A nightly jaunt on the exercise wheel enhances muscle-repair capabilities in old mice, according to a new study by researchers at Stanford School of Medicine.
Only older mice saw this benefit, which the researchers found is due to the rejuvenation of the animals' muscle stem cells.
"The effect in old animals is very significant," said Thomas Rando, MD, PhD, professor of neurology and neurological sciences and director of Stanford's Glenn Center for the Biology of Aging. "We found that regular exercise restores youthfulness to tissue repair. Their muscle stem cells start to look and behave like those of much younger animals."
The researchers also identified a molecular pathway involved in turning back the clock on the cells. Drugs that manipulate the pathway might be an effective substitute for exercise, they suggest.
Rando is the senior author of the study, which will be published April 13 in Nature Metabolism. Medical student Jamie Brett, PhD, postdoctoral scholar Marina Arjona, PhD, and visiting scholar Mika Ikeda, PhD, are the lead authors.
Unlike embryonic or induced pluripotent stem cells, which can give rise to any tissue in the body, tissue-specific stem cells are restricted in their potential. Muscle stem cells wait in the wings along the muscle fibers in a resting state known as quiescence until called upon to repair damage.
"Studies conducted by us and others have shown that tissue regeneration decreases with age, and that this is due to declining function in adult stem cells," Rando said. "Many researchers are looking for a way to restore youthfulness."
Benefits of lifestyle adjustments
While no researchers have discovered a reliable fountain of youth, it's well known that certain lifestyle adjustments can be beneficial.
"Exercise is known to reduce the risk of a wide variety of age-related problems, including cardiovascular disease, cancer and perhaps even Alzheimer's disease," Rando said. "There's a lot of interest in understanding how exercise confers these health benefits."
In particular, the researchers wanted to know whether and how voluntary exercise affects the function of muscle stem cells in mice. They gave mice that were about 20 months old, the equivalent of being 60-70 years old in humans, and mice that were 3 to 4 months old, the equivalent of 20- to 30-year-old humans, access to an exercise wheel and allowed them to run at will. Young mice averaged about 10 kilometers each night, and the older mice covered about 5 kilometers. Two other groups of young and old mice were given wheels that didn't rotate to serve as controls.
"The animals were exercising at the intensity levels at which they were comfortable," Rando said, "much like what people do for their own health. This is a less stressful situation than resistance training or intense endurance exercise, which may themselves affect muscle stem cell function." Subsequent analysis showed that the muscle stem cells of the exercising animals remained quiescent, and that the animals did not develop significant numbers of new muscle fibers in response to the exercise.
After three weeks of nightly aerobics for the active groups, the researchers compared the ability of the animals to repair muscle damage. They found that, as expected, the aged, sedentary mice were significantly less able to repair muscle damage than younger sedentary mice. However, the older animals that had exercised regularly were significantly better at repairing muscle damage than were their counterparts that did not exercise. This exercise benefit was not observed in the younger animals.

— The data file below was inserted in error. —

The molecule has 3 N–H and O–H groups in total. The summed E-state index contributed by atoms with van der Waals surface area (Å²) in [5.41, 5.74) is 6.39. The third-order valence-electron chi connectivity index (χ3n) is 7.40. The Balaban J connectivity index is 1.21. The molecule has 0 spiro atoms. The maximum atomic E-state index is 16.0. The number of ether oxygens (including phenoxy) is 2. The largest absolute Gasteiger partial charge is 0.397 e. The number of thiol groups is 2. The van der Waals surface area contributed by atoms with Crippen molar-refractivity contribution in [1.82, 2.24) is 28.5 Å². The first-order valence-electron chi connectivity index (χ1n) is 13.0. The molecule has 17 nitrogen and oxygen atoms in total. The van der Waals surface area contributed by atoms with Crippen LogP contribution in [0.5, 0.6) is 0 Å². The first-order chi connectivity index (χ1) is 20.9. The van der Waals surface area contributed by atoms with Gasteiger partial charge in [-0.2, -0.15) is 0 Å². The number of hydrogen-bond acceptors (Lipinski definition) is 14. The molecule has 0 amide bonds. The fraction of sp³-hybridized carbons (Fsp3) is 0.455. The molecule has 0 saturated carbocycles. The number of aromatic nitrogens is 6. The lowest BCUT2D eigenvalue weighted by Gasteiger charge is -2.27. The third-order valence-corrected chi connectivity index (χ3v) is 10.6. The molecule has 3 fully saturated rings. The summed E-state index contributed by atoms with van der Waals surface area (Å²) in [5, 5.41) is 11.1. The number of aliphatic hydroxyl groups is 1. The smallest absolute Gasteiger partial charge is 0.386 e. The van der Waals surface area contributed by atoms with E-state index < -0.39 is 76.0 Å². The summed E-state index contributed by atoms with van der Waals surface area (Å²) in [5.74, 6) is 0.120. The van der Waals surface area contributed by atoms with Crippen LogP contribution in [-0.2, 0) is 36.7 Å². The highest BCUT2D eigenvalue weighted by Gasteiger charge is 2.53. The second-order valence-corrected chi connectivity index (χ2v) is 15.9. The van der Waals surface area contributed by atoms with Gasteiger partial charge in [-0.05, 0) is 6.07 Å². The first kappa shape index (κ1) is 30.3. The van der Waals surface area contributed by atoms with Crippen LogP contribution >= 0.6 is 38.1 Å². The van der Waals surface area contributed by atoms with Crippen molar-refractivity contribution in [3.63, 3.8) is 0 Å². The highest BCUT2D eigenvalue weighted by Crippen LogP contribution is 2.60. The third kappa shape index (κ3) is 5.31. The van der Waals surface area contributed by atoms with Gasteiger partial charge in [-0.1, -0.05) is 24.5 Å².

Similar results were obtained when muscle stem cells from older mice that had exercised were transplanted into younger mice. The stem cells from the exercising animals contributed more to the repair process than did those from their sedentary peers.
Benefit of young blood
The researchers also showed that injecting blood from an old mouse that had exercised into an old mouse that hadn't conferred a similar benefit in stem cell function, suggesting that exercise simulates the production of some factors that then circulate in the blood and enhance the function of older stem cells.
"That's really fascinating," Rando said, noting that the result mirrors those from earlier studies jointly conducted by him and Tony Wyss-Coray, PhD, a professor of neurology and neurological sciences at the School of Medicine, indicating that blood from a young mouse appears to somehow enhance the tissue-specific stem cells in an older animal.
Further studies indicated that the exercise-induced rejuvenation observed by the researchers could be mimicked by increasing the expression of a signaling molecule called cyclin D1, which is involved in rousing resting muscle stem cells in response to damage. The discovery suggests that it may one day be possible to artificially activate this pathway to keep aging muscle stem cells functioning at their youthful best.
"If we could develop a drug that mimics this effect, we may be able to experience the benefit without having to do months of exercise," Rando said.
Other Stanford co-authors of the study are Wyss-Coray; instructor Antoine de Morree, PhD; postdoctoral scholars Daniel Benjamin, PhD, and Cristina Rodriguez-Mateo, PhD; visiting scientists Ingrid Egner, PhD, and Luiz Perandini, PhD; lab manager Heather Ishak; research assistant Armon Goshayeshi; graduate student Pieter Both; and former graduate student Michael Betley.
The research was supported by the Stanford's Medical Science Training Program, the California Institute for Regenerative Medicine, the National Institutes of Health (grants TR01AG047820, P01AG036695, R37AG023806 and R01AR062185), the Glenn Foundation for Medical Research and the Department of Veterans Affairs.
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